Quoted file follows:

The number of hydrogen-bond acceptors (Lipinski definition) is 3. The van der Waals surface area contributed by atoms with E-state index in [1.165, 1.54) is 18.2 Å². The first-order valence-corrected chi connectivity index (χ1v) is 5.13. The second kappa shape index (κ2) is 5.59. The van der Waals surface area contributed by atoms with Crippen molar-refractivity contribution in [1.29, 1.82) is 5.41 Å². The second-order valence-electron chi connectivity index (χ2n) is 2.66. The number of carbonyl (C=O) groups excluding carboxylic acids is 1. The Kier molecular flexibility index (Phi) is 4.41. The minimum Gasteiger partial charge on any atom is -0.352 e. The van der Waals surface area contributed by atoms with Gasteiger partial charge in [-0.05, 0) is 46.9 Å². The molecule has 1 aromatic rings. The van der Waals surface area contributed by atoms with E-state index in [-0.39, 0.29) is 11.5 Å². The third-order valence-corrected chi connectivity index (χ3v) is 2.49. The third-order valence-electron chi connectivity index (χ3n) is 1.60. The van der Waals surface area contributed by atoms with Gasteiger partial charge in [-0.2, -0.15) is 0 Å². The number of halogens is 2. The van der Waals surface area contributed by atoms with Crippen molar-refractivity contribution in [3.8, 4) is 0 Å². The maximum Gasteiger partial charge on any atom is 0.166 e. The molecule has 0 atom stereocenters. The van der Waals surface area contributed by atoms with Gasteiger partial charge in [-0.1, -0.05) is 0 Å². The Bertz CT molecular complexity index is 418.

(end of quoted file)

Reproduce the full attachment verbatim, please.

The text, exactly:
The number of hydrogen-bond acceptors (Lipinski definition) is 3. The van der Waals surface area contributed by atoms with E-state index in [1.165, 1.54) is 18.2 Å². The first-order valence-corrected chi connectivity index (χ1v) is 5.13. The second kappa shape index (κ2) is 5.59. The van der Waals surface area contributed by atoms with Crippen molar-refractivity contribution in [1.29, 1.82) is 5.41 Å². The second-order valence-electron chi connectivity index (χ2n) is 2.66. The number of carbonyl (C=O) groups excluding carboxylic acids is 1. The Kier molecular flexibility index (Phi) is 4.41. The minimum Gasteiger partial charge on any atom is -0.352 e. The van der Waals surface area contributed by atoms with Gasteiger partial charge in [-0.05, 0) is 46.9 Å². The molecule has 1 aromatic rings. The van der Waals surface area contributed by atoms with E-state index in [-0.39, 0.29) is 11.5 Å². The third-order valence-corrected chi connectivity index (χ3v) is 2.49. The third-order valence-electron chi connectivity index (χ3n) is 1.60. The van der Waals surface area contributed by atoms with Gasteiger partial charge in [-0.2, -0.15) is 0 Å². The number of halogens is 2. The van der Waals surface area contributed by atoms with Crippen molar-refractivity contribution in [3.8, 4) is 0 Å². The maximum Gasteiger partial charge on any atom is 0.166 e. The molecule has 0 atom stereocenters. The van der Waals surface area contributed by atoms with Gasteiger partial charge in [-0.1, -0.05) is 0 Å². The Bertz CT molecular complexity index is 418.